To determine the location of a cell phone using the theory of granulization, Special Agent Raschke first identifies (1) the physical location of the cell sites used by the phone during the relevant time period; (2) the specific antenna used at each cell site; and (3) the direction of the antenna's coverage. He then estimates the range of each antenna's coverage based on the proximity of the tower to other towers in the area. This is the area in which the cell phone could connect with the tower given the angle of the antenna and the strength of its signal. Finally, using his training and experience, Special Agent Raschke predicts where the coverage area of one tower will overlap with the coverage area of another.
Applying this methodology, Special Agent Raschke testified that he could estimate the general location of Evans's cell phone during an 18 minute period (from 12:54 p.m. to 1:12 p.m.) on April 24, 2010, during which time Evans's phone used two cell towers to place nine calls. According to Special Agent Raschke, based on his estimate of the coverage area for each of the antennas, the calls made from Evans's phone could have come from the location where the victim was held for ransom. In support, the government proposes to admit summary exhibit 6, which is a map of the two towers used by Evans's phone and a drawing of the estimated coverage overlap of the two towers. The building where the victim was held falls squarely within the coverage overlap of the two towers. (See Gov't Summ. Ex. 6.) In addition to this exhibit, the government also proposes to introduce maps indicating the location of cell towers used by Evans's phone in relation to other locations relevant to the crime (Gov't Summ. Exs. 1--5),*fn2 maps showing the topography of the area between the two towers indicated in summary exhibit 6 (Gov't Summ. Ex. 7--8), and a listing of the total number of calls placed by Evans's phone during the relevant time period that originated or terminated with one of the two towers (Gov't Summ. Ex. 9).*fn3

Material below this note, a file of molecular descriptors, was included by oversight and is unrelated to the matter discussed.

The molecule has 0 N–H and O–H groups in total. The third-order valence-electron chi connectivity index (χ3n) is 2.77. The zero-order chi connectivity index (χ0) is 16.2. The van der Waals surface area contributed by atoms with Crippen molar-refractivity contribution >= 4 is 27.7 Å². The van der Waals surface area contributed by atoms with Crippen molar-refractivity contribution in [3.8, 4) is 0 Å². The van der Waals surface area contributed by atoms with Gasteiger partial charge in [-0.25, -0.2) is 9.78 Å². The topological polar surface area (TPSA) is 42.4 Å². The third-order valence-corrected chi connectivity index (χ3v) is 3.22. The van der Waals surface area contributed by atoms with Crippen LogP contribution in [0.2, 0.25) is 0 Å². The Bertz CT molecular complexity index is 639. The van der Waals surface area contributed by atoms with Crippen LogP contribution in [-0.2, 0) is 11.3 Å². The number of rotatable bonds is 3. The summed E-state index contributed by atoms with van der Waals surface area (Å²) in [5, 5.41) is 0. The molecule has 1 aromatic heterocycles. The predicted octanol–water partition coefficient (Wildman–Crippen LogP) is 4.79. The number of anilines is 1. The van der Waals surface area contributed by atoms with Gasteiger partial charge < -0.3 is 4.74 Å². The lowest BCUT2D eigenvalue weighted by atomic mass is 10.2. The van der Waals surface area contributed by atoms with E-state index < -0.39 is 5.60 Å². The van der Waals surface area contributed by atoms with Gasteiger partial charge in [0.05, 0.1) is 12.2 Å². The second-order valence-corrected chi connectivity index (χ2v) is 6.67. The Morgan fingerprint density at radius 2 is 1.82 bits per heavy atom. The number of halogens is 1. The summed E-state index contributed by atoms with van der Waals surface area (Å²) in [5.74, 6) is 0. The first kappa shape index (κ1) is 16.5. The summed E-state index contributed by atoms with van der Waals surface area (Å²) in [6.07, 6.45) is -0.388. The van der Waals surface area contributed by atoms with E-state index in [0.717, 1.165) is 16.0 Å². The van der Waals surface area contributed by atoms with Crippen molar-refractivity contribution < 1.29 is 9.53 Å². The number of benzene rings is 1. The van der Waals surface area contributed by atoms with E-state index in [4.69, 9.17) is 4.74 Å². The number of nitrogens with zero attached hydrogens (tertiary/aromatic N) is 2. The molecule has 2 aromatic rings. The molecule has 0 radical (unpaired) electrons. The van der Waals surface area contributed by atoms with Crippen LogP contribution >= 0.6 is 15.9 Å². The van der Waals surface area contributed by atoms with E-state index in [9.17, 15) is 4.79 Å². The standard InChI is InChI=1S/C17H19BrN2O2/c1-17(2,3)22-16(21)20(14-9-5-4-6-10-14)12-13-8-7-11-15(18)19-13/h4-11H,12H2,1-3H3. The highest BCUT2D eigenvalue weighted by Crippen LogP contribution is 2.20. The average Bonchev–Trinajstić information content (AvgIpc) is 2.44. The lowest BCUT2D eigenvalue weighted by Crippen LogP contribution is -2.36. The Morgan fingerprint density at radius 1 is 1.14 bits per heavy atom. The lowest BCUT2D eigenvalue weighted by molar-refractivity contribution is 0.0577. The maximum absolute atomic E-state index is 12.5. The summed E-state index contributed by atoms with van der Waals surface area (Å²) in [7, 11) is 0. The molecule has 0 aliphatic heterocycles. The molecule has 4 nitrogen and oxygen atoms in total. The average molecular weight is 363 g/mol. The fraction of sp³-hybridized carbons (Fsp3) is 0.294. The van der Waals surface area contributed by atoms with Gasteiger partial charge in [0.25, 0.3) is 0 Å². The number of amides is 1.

I. Admissibility of maps containing cell tower locations and other locations relevant to the crime As an initial matter, the government argues ...